In Musk’s case, if the SEC had prevailed in its lawsuit against him, Musk’s career at Space X could have been jeopardized. For example, if Space X ever had to raise funding, Musk’s role as CEO would have prevented Space X from raising funding under many exemptions unless SpaceX successfully applied for a waiver. Similarly, if Musk owns more than 20% of SpaceX’s voting shares, SpaceX will face similar obstacles raising money. In addition, if it decided to raise money by going public, Musk would have had to resign as CEO.
Given the severe consequences that Musk could have faced if the SEC had prevailed in the lawsuit against him, it is unsurprising that he decided to settle.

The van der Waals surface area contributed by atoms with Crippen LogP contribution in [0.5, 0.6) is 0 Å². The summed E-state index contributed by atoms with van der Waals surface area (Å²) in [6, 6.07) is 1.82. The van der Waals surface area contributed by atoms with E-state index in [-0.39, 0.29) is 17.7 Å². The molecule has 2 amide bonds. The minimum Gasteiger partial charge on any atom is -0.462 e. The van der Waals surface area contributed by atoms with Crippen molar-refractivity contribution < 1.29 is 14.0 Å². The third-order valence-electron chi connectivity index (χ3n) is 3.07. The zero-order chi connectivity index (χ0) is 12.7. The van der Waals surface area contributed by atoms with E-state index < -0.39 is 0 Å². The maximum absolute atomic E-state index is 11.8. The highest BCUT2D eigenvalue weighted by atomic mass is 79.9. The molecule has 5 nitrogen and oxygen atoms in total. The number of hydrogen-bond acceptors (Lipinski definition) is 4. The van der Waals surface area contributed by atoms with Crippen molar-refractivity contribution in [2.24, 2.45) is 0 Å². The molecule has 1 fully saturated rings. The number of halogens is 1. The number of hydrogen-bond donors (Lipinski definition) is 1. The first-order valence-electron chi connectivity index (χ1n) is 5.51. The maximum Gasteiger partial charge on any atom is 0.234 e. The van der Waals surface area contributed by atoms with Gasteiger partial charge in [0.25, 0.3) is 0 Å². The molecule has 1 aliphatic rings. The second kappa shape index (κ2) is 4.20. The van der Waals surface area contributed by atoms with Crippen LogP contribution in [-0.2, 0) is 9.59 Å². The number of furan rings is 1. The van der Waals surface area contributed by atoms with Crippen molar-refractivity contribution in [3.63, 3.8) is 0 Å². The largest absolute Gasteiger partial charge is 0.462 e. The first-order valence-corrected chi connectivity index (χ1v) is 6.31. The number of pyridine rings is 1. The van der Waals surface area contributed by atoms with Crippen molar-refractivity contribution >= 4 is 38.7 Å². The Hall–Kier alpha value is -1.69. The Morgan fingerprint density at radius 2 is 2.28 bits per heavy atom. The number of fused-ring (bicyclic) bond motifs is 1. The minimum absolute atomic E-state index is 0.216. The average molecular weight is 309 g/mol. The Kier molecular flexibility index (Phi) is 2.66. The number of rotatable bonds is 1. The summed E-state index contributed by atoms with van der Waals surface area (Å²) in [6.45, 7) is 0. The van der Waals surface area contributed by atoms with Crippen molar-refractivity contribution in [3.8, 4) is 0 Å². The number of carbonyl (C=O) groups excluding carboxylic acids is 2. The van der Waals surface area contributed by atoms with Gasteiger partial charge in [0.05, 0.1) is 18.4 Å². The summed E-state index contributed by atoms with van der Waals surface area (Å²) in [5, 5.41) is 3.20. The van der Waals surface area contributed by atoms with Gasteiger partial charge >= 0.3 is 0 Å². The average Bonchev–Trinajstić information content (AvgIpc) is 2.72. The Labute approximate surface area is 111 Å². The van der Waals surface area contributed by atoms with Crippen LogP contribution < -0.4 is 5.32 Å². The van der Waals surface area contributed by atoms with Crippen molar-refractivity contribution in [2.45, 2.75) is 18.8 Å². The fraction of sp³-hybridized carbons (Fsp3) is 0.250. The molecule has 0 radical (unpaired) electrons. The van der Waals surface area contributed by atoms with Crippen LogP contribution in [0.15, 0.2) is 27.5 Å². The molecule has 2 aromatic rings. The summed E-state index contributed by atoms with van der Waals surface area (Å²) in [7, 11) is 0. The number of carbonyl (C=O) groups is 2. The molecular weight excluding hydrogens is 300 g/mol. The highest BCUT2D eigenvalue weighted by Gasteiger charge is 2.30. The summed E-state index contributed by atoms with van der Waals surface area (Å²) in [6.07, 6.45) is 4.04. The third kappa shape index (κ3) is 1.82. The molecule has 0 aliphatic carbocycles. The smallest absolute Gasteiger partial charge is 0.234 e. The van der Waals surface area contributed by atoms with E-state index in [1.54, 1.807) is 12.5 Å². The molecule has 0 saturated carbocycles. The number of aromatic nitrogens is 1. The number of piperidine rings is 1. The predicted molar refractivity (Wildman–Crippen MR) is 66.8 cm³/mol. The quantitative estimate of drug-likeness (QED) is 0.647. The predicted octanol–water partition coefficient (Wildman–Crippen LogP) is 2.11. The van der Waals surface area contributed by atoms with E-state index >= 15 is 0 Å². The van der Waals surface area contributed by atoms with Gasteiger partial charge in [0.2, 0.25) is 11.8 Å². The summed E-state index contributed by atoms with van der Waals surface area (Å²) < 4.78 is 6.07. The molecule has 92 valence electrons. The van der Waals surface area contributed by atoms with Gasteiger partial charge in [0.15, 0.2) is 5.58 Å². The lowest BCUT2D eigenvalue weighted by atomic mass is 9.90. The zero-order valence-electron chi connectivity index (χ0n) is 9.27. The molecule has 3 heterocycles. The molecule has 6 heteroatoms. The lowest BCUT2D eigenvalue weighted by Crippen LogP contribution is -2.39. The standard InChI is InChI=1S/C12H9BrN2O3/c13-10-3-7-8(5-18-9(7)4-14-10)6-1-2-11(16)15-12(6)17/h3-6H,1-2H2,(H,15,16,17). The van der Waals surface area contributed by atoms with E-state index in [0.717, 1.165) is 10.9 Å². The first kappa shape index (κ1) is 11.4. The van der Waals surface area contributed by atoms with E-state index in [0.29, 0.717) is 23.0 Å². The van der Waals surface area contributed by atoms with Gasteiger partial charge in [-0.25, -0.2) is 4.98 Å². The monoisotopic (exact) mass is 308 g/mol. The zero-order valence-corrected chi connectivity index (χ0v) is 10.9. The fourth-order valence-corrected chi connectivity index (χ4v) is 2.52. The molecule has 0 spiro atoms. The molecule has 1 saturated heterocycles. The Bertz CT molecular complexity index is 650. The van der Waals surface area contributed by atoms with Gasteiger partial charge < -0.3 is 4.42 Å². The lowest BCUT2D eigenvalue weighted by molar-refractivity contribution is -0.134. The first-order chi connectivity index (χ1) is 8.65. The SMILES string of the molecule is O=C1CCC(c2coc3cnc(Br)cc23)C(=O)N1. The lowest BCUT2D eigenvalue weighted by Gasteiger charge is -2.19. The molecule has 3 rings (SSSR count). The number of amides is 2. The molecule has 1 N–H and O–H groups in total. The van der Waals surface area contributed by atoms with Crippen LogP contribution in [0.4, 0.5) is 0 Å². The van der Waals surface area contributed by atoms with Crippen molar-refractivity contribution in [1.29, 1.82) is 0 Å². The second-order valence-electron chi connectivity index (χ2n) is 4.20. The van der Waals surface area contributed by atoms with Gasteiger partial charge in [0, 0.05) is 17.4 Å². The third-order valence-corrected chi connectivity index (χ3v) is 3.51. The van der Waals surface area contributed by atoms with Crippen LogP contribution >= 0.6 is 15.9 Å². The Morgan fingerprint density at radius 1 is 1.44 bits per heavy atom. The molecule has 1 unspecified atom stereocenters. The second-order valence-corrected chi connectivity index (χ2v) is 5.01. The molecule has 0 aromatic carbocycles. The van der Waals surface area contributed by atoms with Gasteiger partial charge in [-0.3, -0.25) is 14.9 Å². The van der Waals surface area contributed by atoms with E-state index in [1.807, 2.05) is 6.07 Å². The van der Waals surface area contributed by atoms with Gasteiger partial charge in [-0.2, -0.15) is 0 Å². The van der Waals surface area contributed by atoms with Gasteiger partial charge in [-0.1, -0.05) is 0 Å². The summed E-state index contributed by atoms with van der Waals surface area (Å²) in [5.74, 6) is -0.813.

3 – You Must Be Careful About How You Communicate With the Public, Especially if the Subject of Your Communication Involves Your Securities
Finally, the SEC’s lawsuit against Elon Musk reminds us that it is important to be careful about how you communicate with the public, especially if you are raising money or or discussing your securities in any way.
Before making such communications, especially in a public forum, you should run your communications by a qualified securities lawyer to ensure that the communications are permissible.
In the SEC’s complaint against Musk, it alleged that he did not run his tweets by Tesla’s General Counsel before tweeting them. If he did, the GC very likely would have advised Musk against tweeting.
The time to review a communication is before it is made, not after.